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New monthly data series on school age youth.

A new monthly data series on the employment situation among youth 16 to 24 years old by their school enrollment status has recently been established. Publication began with data for January 1985 in the Febraury 1985 issue of the Bureau of Labor Statistics' Employment and Earnings.

The monthly collection and publication of data from the Current Population Survey (CPS) on the school enrollment status of youth was recommended by the National Commission on Employment and Unemployment Statistics. The Commission determined that current information on school age youth was needed "to understand work and education choices, to design appropriate employment policies and training programs, and to help appraise the labor market attachment of students."

Prior to 1985, the Bureau of Labor Statistics published two types of information on the schol activity of youth. One series was based on the school enrollment status of 16- to 24-year-olds that was collected annually in the October supplement to the CPS. The other series was based on a "major activity" concept of "school" or "other" for 16- to 21-year-olds and was collected in the CPS each month. A major drawback of this latter series was that the school total excluded part-time students who reported work as their major activity. In October 1983, for example, the CPS supplement recorded 1.2 million more person 16 to 21 in both school and the labor force than the total derived from the regular, monthly major activity question.

The new monthly series replaces both t he major activity series, which was published in Employment and Earnings, and the annual series on school enrollment, published from the October CPS supplement. The new data have been collected on a trial basis since November 1983. For youth enrolled in school, employment is iterated by age, sex, race, level of school attended, full- or part-time college status, and full- or part-time employment status. For those not enrolled, the data are iterated by age, sex, race, years of school completed, and full- or part-time employment status.

Table 1 shows the extent to which school and work are combined and how participation in these activities varies between a typical school moth and the summer. In January 1984, 46 percent of the 16- to 24-year-old population was enrolled in school. About a third of the high school students and half of the full-time college students were in the labor force. Most students were employed only part time or were looking for part-time jobs; most youth not enrolled in school, as well as those enrolled only part time, were in the labor force on a full-time basis, with their labor force participation rates rising with the level of their educational attainment.

At the peak of the summer (July 1984), only 15 percent of the yout were enrolled in school, mostly at the college level. Therefore, the effect of school vacation was to increase sharply, and, of course, temporarily, t he number of out-of-school youth in the labor force. It should be pointed out in this context that these statistics do not measure "students" per se but rather those currently enrolled in school. This is a very important distinction, because, clearly, there are many continuing students who do not attend school in the summer months and thus cause marked changes in enrollment between April and October of each year. Ideally, it would be appropriate to develop a "students' measure," one that would determine that a person was enrolled in the past school year and intended to return to school in the fall. There are certain pitfalls with this approach, however--including the fact that intention do not always come to fruition--but the BLS is currently studying the possibility of expanding the measure in this way if it can be shown to have merit.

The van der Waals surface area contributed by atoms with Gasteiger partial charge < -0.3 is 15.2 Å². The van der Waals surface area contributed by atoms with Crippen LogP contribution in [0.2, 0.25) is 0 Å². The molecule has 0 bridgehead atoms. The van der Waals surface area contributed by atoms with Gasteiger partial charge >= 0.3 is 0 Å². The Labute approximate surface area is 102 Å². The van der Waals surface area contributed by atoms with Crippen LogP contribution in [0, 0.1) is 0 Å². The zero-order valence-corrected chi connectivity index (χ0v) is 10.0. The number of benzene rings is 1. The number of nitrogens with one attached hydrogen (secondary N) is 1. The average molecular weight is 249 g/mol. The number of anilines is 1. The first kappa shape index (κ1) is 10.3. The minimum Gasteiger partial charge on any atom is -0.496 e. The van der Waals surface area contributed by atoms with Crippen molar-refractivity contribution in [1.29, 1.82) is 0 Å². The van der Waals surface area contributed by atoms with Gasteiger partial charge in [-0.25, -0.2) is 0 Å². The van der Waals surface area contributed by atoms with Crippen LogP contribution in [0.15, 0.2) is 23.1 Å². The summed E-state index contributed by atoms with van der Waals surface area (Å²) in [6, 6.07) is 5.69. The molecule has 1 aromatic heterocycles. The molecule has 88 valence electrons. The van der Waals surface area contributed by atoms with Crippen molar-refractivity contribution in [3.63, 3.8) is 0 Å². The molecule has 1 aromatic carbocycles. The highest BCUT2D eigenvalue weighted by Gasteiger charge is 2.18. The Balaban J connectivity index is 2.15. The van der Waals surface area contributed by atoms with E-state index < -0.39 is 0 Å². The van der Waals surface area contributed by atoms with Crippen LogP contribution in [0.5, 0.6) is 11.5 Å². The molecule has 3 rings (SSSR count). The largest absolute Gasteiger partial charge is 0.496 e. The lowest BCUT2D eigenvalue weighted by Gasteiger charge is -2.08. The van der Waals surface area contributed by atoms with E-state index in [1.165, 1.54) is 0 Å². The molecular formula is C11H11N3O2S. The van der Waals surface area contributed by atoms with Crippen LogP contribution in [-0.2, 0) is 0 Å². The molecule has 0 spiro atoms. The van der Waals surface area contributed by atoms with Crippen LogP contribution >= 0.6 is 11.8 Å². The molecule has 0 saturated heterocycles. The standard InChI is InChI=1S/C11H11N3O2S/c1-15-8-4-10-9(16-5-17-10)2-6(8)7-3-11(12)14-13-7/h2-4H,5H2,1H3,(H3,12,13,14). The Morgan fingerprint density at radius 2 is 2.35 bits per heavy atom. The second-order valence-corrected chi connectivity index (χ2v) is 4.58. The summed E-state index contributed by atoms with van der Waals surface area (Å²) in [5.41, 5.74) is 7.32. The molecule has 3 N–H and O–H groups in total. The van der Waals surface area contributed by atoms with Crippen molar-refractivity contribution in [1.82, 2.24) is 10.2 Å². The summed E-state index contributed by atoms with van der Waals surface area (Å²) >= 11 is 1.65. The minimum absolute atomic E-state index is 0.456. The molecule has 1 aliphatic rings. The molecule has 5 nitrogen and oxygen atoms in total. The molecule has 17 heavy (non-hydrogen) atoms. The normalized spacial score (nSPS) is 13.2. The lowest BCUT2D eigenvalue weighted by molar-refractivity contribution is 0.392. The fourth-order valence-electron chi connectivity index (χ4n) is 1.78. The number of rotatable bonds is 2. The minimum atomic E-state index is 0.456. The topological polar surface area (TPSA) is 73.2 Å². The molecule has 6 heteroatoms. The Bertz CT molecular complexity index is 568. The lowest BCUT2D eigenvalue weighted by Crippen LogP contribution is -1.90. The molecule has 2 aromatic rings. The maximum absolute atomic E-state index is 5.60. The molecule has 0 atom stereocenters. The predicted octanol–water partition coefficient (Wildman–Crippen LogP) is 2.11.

The data for January 1985 show patterns similar to those of a year earlier. But despite the fact that the population had decreased as the baby-bust generation continued to replace the baby-boom generation in the 16-24 age group, the size of the student labor force was relatively unchanged, as higher participation rates offset this population decline. Among those not enrolled in school, relatively more were employed and fewer unemployed than a year earlier, reflecting the continued economic recovery.

The new monthly school enrollment data are also a source of information on several other ussues related to youth. One is the size of the pool of out-of-school youth available for civilian work or for the Armed Forces. Rather than once a year in October, these data are now available simultaneously with the release of the monthly report on the Nation's employment situation.

Another area of interest is the effect of students on the overall unemployment rate. The new series can help to measure that impact more precisely, using the data on full- and part-time enrollment status. In April 1985, for example, the overall civilian unemployment rate, not seasonally adjusted, would have been 6.8 instead of 7.1 percent if teenagers (16- to 19-year-olds) in high school and college full time had been excluded from the employed and unemployed counts.

These data on youth according to their school enrollment status are published in table A-7 of Employment and Earnings, the BLS' monthly statistical compendium of labor force, employment, and unemployment statistics. Other information on these youth, such as the occupation of those employed, are available upon request.
COPYRIGHT 1985 U.S. Bureau of Labor Statistics
No portion of this article can be reproduced without the express written permission from the copyright holder.
Copyright 1985 Gale, Cengage Learning. All rights reserved.

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Author:Young, Anne McDougall
Publication:Monthly Labor Review
Date:Jul 1, 1985
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